Thursday, 09 March 2023 08:55

Farm debt mediation

Written by  Mark Kelly
Mark Kelly Mark Kelly

OPINION: A farmer rides a quad bike to the back paddock, followed by a dog, happy to be out.

The farmer looks back at all the family has built together. Proud as, then remembers the things that have gone wrong, then remembers the big mortgage.

Then thinks, ‘what the hell am I going to do’?

The local bank manager drives past the farm. Thinks of the cups of tea and chuckles in that farmhouse. Remembers the red figures that cannot be ignored. Then thinks, ‘what the hell am I going to do’?

New Zealand farms carry around $60 billion of debt, according to recent Reserve Bank data. Tension is growing as interest rates rise.

Beyond the figures, it is personal.

Farm debt is not just a number, for the farmer or the lender. For the farmer, the debt supports a way of family life, a passion, and a commitment to the land. For the lender it represents a personal relationship, and part of a vital connection to New Zealand’s key economic sector.

Farm debts can go awry. Farmers sometimes over-commit. Biohazards and compliance issues can add unexpected costs. Prices are volatile. Natural disasters, like the recent flooding, can be devastating.

The pressure can be immense. But farmers are often the type of selfreliant and indomitable people who are the last to ask for help. Mental health issues are a significant concern in the sector. Lenders can find it hard to get farmers to have those crucial conversations.

Against this backdrop, the Farm Debt Mediation Act (FMDA) 2019 came into force on 1 July 2020. It provides for farm debt issues (broadly defined) to be mediated.

Mediation is a structured process where a neutral mediator helps parties to resolve issues between them. It is widely used in commercial dispute resolution. Far more High Court commercial matters are resolved by mediation than trial.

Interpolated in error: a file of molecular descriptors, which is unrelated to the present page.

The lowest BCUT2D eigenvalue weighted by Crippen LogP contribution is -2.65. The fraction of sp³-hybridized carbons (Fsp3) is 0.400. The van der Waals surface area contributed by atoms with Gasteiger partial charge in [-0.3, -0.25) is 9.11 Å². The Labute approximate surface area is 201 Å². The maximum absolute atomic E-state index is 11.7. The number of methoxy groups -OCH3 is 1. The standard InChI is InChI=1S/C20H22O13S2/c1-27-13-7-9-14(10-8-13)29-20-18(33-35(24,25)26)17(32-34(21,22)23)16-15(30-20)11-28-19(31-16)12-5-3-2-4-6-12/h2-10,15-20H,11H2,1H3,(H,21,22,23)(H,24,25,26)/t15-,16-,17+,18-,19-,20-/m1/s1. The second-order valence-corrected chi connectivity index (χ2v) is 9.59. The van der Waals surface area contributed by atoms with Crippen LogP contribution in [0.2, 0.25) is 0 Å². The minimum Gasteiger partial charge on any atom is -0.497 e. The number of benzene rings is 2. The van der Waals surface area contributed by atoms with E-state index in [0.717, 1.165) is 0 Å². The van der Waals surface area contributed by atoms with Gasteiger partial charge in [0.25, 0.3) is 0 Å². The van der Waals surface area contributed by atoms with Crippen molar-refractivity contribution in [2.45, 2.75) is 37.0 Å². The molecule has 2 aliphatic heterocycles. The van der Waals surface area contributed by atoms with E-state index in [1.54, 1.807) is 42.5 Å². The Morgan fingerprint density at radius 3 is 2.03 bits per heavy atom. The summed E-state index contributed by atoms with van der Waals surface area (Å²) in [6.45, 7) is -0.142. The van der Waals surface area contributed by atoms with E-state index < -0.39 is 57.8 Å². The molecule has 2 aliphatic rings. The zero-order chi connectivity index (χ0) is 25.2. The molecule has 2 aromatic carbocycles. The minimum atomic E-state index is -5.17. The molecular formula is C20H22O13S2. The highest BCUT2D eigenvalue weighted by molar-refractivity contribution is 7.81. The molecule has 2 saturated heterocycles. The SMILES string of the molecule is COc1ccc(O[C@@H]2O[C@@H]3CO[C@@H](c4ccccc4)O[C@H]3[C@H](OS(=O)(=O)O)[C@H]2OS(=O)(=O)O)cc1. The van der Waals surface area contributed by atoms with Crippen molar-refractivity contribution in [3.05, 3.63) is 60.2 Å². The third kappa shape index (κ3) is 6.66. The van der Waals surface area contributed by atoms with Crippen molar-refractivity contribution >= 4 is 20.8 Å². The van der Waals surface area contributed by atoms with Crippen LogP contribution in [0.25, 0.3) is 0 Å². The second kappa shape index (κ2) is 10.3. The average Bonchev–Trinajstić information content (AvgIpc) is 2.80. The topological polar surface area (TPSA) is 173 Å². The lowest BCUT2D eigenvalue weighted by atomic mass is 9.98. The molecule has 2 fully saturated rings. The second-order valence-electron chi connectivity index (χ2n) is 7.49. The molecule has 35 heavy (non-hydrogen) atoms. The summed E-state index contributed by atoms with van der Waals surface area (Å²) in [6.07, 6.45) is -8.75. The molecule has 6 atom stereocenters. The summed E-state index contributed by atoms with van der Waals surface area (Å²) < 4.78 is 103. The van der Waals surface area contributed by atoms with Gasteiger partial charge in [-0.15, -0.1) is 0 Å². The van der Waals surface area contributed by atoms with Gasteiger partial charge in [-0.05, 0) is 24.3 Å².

FDMA mediations are a circuit-breaker for high pressure farm debt situations. They are a chance for folk to talk before things go too far.

The FDMA provides that:

- Farmers can request mediation at any time;

- Lenders can request mediation if a farmer is in default;

- Lenders cannot take enforcement action on farm debt unless they have tried to mediate;

- Mediators must be FDMA accredited;

- The farmer gets to suggest three accredited mediators, and the lender must pick one of those three;

- Mediations are to be concluded in good time;

- The parties must participate in the mediation process in good faith; and

- There is no requirement for the parties to settle.

The FDMA is administered by MPI. It can put farmers going through the process in touch with support, including funding assistance for mediation costs.

Ministry for Primary Industries (MPI) maintains a list of FDMA accredited mediators (of whom three are also tikanga accredited). All are independent practitioners.

There have been over 60 FDMA mediations to date.

There does not need to be a dispute about the debt for there to be a FDMA mediation. Usually, the issues are around what do going forward. What is a good business plan to bring the debt under control? Can something be sold, and, if so, how and when? Can other funders be brought in? Can the terms of the debt be adjusted to allow more breathing space?

Feedback from lenders and farmers about FDMA mediation has been positive. For my part, I have mediated c.$300 million worth of farm debt to settlements under the FDMA so far. It has been a privilege. In my experience, everyone works hard to find sustainable solutions. Roadmaps to progress are achieved, with parameters and sensible timeframes. The pressure is usually reduced. Folk leave the day with handshakes and a smile.

Weeks later, the farmer and the local bank manager stand on the driveway having a cup of tea. The dog has what he thinks is a discrete wee on the wheel of the bank manager’s ute. Everyone bursts out laughing.

Mark Kelly is a barrister, commercial mediator, and accredited FDMA mediator. He mediates throughout NZ. If you think a farm debt mediation might be of use to you, contact your lawyer, your accountant, or MPI, for further advice/information.

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